DIY Food

that’s also great for your gar­den

NZ Lifestyle Block - - Contents -

A great, easy-to-grow, grain-free, flour op­tion

Peo­ple tend to think of buck­wheat as a grain. It sort-of looks like one and it is cat­e­gorised as one from a culi­nary per­spec­tive.

But buck­wheat is not a grain or a grass or re­lated to wheat. Its clos­est rel­a­tives are sor­rel and rhubarb. It has been cul­ti­vated for over 3000 years in moun­tain­ous re­gions like Ti­bet and north­ern China where wheat will not grow at high al­ti­tudes.

Buck­wheat noo­dles are a ma­jor fea­ture of Ja­panese (soba), Korean, Rus­sian and north­ern Euro­pean cul­ture. The groats (hulled seeds) are com­monly made into por­ridge, eaten raw, or can be sprouted.

The cur­rent trend is to ‘ac­ti­vate’ or soak buck­wheat be­fore us­ing it. Pan­cakes made from ac­ti­vated seeds have be­come my new favourite break­fast for their nutty, earthy taste. When­ever pos­si­ble, I use or­ganic groats.

Buck­wheat pan­cakes and I go back a long way. I like to think the rea­son I love buck­wheat so much is be­cause I was con­ceived in Canada, home of buck­wheat flap­jacks (pan­cakes). Some­how, a snap­shot of a whole stack of flap­jacks with a knob of but­ter be­tween each one, drip­ping in cas­cades of maple syrup, is an iconic Cana­dian im­age for me.

I asked my dad if he re­mem­bers eat­ing these when he lived in Canada in the 1960s, work­ing in bush camps as a young man. He re­mem­bers lots of flap­jacks and that ev­ery ta­ble had pep­per, salt, and a squirt can of maple syrup.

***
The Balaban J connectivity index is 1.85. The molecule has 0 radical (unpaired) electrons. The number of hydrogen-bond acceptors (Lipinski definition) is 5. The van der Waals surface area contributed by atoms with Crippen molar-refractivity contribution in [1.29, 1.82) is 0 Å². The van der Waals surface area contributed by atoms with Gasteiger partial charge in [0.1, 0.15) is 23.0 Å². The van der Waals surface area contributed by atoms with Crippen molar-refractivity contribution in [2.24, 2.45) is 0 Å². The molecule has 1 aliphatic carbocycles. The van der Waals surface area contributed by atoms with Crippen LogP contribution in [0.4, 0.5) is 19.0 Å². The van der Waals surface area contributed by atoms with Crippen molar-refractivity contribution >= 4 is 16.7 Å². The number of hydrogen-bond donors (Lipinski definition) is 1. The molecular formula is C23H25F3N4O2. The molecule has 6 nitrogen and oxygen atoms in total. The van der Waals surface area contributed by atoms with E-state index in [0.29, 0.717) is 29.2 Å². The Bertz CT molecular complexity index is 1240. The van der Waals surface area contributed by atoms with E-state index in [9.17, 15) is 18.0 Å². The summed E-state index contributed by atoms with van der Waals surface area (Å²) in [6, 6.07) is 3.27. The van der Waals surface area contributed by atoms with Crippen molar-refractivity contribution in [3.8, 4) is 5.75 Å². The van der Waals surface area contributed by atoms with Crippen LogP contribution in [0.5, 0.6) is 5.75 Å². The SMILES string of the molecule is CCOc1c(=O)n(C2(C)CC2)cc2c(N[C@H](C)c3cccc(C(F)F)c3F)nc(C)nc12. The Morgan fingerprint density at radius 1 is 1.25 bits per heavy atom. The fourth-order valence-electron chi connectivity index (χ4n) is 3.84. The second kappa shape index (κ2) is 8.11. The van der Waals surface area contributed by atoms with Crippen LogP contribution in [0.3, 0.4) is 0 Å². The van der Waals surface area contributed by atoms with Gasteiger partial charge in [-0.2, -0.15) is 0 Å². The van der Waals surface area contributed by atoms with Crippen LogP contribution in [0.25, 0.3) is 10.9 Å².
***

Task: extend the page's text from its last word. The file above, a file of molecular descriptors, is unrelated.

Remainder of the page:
Flap­jacks are hefty, thick cakes made with bak­ing pow­der or soda, cre­at­ing hun­dreds of lit­tle air holes for the maple syrup to soak into.

How­ever the French side of Canada must have snuck into my culi­nary pref­er­ence genes at a cru­cial mo­ment be­cause I don’t like thick pan­cakes. I much pre­fer crêpes, the thin­ner the bet­ter, with slightly crunchy sides.

That means pan­cake day at our house is a dou­ble pan af­fair. There’s me pour­ing in a min­i­mum of bat­ter and quickly tilt­ing the pan to spread out the mix as thinly as pos­si­ble. My other half Paul is Cana­dian to the core (by birth), cook­ing his much thicker, soak-up-the-syrup flap­jacks.

I have in­cluded both recipes. The ‘ two-ser’ one is from my Cana­dian brother-in-law Chris. The ac­ti­vated crêpe ver­sion is from my tal­ented cir­cus ac­ro­bat friend Da­mara, who lives at the River­side Com­mu­nity in Motueka.

Chris’s mix is made from buck­wheat flour and is not soaked overnight. Da­mara’s ver­sion is soaked. Soaked buck­wheat groats are also known as ‘ buck­i­nis’.

If you’re in­ter­ested in grain-free eat­ing, Kristina would like to in­tro­duce you to a good friend. Words Kristina Jensen

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